It’s not unnatural, it’s that SP wanted to retain a freight track to the port of SF in the 1950s. BART, as SP’s agent during the early years, recognizes that the UP no longer has any real industrial use for the ROW, so it makes more sense to Ring the Bay and retire Cal Train if public funds are going to be required.

    Paul Dyson Reply:

    Ted, don’t tell that to PFRUG.

    synonymouse Reply:

    Why should PAMPA opt for rattletrap beercan cattlecars with no WC’s and surly strike-happy militants.

    adirondacker12800 Reply:

    haven’t you said HSR is just a way to enfold all of California in union run rail transportation? Why wouldn’t HSR union members be just as likely to strike?

    wdobner Reply:

    A major increase in frequency without a corresponding reduction in travel time will simply make the service an operational funding sink. Providing hourly service with the current travel times would require as many as ten trains to disappear into the wilds of central Illinois at any given time. Hopefully they’d reappear in St Louis or Chicago Union Station, but still that’d represent a massive increase in costs. And unfortunately it would not come with an appreciable bump in revenue because while it would be moderately more convenient, it’d still consist of an hourly service which takes nearly 6 hours to go end to end. So we’d have a massive cost increase without much growth in terms of market share or revenue.

    As Eric notes, the proposed 220mph Midwest HSR system stands much more of a chance of producing revolutionary increases in revenue and market share while providing a far more convenient service than could ever hope to be offered by Amtrak’s 110mph intercity trains.

    Derek Reply:

    Most of the cost is overhead, so adding trains doesn’t increase costs much. But the matrix effect of adding trains and connections increases revenue exponentially.

    Alon Levy Reply:

    In the specific case of Chicago-St. Louis, an increase in frequency led to an even higher increase in ridership.

    joe Reply:


    I’m sure the somewhat frequent news reports about the project and finishing Phase 1 110 MPH sections helped ‘advertise’ the service.

    Alon Levy Reply:

    This was years ago, before the stimulus.

    Fake Irishman Reply:

    Yep. Like 2005 or 2006 I believe. when they went from three to five trains a day. (or two to four, I can’t remember) Lots of things wrong with Illinois, but they have really been working hard on their passenger rail system over the last two decades — when the stimulus came, they already had a plan in place and had been starting to execute it.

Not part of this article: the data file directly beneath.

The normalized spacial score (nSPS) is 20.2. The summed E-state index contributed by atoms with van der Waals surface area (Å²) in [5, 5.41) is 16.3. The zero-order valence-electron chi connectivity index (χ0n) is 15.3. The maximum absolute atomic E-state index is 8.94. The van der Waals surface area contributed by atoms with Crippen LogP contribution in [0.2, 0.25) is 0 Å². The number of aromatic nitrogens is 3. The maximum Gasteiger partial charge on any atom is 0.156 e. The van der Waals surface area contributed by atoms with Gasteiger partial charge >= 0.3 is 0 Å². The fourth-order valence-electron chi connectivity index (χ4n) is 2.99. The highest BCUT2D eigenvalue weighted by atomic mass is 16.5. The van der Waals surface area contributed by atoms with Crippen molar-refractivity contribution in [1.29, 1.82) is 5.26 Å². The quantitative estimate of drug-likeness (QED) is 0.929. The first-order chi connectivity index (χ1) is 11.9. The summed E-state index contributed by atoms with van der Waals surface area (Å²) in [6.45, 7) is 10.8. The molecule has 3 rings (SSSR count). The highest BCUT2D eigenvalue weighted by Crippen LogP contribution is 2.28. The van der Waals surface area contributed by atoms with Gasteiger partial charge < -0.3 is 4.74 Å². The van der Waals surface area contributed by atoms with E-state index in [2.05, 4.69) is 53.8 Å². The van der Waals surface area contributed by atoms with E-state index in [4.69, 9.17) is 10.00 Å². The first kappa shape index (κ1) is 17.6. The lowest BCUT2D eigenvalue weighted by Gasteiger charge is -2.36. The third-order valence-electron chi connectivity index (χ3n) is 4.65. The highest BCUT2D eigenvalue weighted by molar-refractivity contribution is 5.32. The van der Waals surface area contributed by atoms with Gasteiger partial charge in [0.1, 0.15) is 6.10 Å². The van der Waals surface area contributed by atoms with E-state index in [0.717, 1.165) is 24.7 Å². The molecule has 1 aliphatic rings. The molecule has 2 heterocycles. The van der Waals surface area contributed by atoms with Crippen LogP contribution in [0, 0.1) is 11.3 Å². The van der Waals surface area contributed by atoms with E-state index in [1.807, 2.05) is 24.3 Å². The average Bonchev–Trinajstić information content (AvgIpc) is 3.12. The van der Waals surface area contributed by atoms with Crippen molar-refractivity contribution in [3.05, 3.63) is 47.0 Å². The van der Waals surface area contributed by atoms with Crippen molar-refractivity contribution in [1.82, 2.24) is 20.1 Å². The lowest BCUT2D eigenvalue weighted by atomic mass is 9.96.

Fake Irishman Reply:

    It’s also worth noting that ongoing improvements in the line’s infrastructure will allow maximum speeds of 110 mph on about 200 miles of the line (up from 79 mph max) and should cut an hour off the 5:30 travel time. The improvements will also improve on-time performance as well. It’s not HSR by any stretch of the imagination, but it is better. Looking at the route performance of the Keystone East (increases in frequencies from 4 to 12 and speeds 90-110 mph, ridership from 400,000 to 1.2 million) might be a good benchmark to estimate increases in the Lincoln line.

    D. P. Lubic Reply:

    “Most of the cost is overhead, so adding trains doesn’t increase costs much. But the matrix effect of adding trains and connections increases revenue exponentially.”–Derek

    “In the specific case of Chicago-St. Louis, an increase in frequency led to an even higher increase in ridership.”–Alon Levy

    I believe this actually was demonstrated on the Philadelphia Suburban system in the 1950s. This was an electric suburban-interurban rail line in Philadelphia that was also called the Red Arrow. Someone in the management at the time did some of those calculations in regard to how much was general overhead and other things, and the road increased frequency and improved revenue. This may have meant that a large suburban or interurban car might be running with only four to six passengers, but it still contributed to the overall revenue picture with a right of way, equipment, and employees that had to be paid for anyway. It ultimately wouldn’t be enough to prevent public ownership, but the line did stay in private hands for a longer time than other systems, and maybe that says something.